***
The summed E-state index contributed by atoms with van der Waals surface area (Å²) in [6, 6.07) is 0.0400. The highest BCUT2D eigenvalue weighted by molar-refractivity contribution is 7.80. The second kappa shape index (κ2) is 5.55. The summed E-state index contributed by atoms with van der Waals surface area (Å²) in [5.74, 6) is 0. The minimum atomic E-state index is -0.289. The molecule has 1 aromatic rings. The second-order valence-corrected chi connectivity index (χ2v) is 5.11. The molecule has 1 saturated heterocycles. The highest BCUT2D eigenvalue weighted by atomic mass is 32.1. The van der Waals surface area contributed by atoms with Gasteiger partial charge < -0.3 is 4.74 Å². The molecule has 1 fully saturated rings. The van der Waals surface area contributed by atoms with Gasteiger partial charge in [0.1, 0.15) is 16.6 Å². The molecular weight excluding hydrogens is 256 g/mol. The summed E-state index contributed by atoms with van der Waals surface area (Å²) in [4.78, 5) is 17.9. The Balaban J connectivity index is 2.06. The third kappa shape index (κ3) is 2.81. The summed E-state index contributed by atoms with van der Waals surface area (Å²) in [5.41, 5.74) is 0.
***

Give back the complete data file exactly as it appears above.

The summed E-state index contributed by atoms with van der Waals surface area (Å²) in [6, 6.07) is 0.0400. The highest BCUT2D eigenvalue weighted by molar-refractivity contribution is 7.80. The second kappa shape index (κ2) is 5.55. The summed E-state index contributed by atoms with van der Waals surface area (Å²) in [5.74, 6) is 0. The minimum atomic E-state index is -0.289. The molecule has 1 aromatic rings. The second-order valence-corrected chi connectivity index (χ2v) is 5.11. The molecule has 1 saturated heterocycles. The highest BCUT2D eigenvalue weighted by atomic mass is 32.1. The van der Waals surface area contributed by atoms with Gasteiger partial charge < -0.3 is 4.74 Å². The molecule has 1 fully saturated rings. The van der Waals surface area contributed by atoms with Gasteiger partial charge in [0.1, 0.15) is 16.6 Å². The molecular weight excluding hydrogens is 256 g/mol. The summed E-state index contributed by atoms with van der Waals surface area (Å²) in [4.78, 5) is 17.9. The Balaban J connectivity index is 2.06. The third kappa shape index (κ3) is 2.81. The summed E-state index contributed by atoms with van der Waals surface area (Å²) in [5.41, 5.74) is 0.